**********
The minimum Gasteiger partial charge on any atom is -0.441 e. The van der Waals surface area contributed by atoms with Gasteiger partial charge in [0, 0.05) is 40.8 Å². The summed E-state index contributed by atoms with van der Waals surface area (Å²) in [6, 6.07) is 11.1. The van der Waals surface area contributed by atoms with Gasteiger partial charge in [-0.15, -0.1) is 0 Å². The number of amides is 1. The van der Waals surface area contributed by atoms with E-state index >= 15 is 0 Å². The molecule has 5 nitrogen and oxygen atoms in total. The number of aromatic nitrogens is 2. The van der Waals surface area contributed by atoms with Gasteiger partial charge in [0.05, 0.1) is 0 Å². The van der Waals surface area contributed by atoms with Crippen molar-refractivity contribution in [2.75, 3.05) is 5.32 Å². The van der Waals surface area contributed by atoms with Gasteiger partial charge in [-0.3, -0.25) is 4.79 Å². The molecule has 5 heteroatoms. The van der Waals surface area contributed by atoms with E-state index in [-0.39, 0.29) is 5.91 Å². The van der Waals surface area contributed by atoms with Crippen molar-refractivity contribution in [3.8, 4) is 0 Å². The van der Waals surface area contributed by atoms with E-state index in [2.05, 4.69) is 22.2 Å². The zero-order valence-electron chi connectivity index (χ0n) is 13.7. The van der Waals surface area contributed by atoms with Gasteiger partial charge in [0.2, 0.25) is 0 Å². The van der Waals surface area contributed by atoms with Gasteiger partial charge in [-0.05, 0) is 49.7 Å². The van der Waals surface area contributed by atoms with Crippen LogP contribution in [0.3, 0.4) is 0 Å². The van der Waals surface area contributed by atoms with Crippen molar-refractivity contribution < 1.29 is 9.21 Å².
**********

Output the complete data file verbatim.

The minimum Gasteiger partial charge on any atom is -0.441 e. The van der Waals surface area contributed by atoms with Gasteiger partial charge in [0, 0.05) is 40.8 Å². The summed E-state index contributed by atoms with van der Waals surface area (Å²) in [6, 6.07) is 11.1. The van der Waals surface area contributed by atoms with Gasteiger partial charge in [-0.15, -0.1) is 0 Å². The number of amides is 1. The van der Waals surface area contributed by atoms with E-state index >= 15 is 0 Å². The molecule has 5 nitrogen and oxygen atoms in total. The number of aromatic nitrogens is 2. The van der Waals surface area contributed by atoms with Gasteiger partial charge in [0.05, 0.1) is 0 Å². The van der Waals surface area contributed by atoms with Crippen molar-refractivity contribution in [2.75, 3.05) is 5.32 Å². The van der Waals surface area contributed by atoms with Gasteiger partial charge in [-0.3, -0.25) is 4.79 Å². The molecule has 5 heteroatoms. The van der Waals surface area contributed by atoms with E-state index in [-0.39, 0.29) is 5.91 Å². The van der Waals surface area contributed by atoms with Crippen molar-refractivity contribution in [3.8, 4) is 0 Å². The van der Waals surface area contributed by atoms with E-state index in [2.05, 4.69) is 22.2 Å². The zero-order valence-electron chi connectivity index (χ0n) is 13.7. The van der Waals surface area contributed by atoms with Gasteiger partial charge in [0.2, 0.25) is 0 Å². The van der Waals surface area contributed by atoms with Gasteiger partial charge in [-0.05, 0) is 49.7 Å². The van der Waals surface area contributed by atoms with Crippen LogP contribution in [0.3, 0.4) is 0 Å². The van der Waals surface area contributed by atoms with Crippen molar-refractivity contribution < 1.29 is 9.21 Å².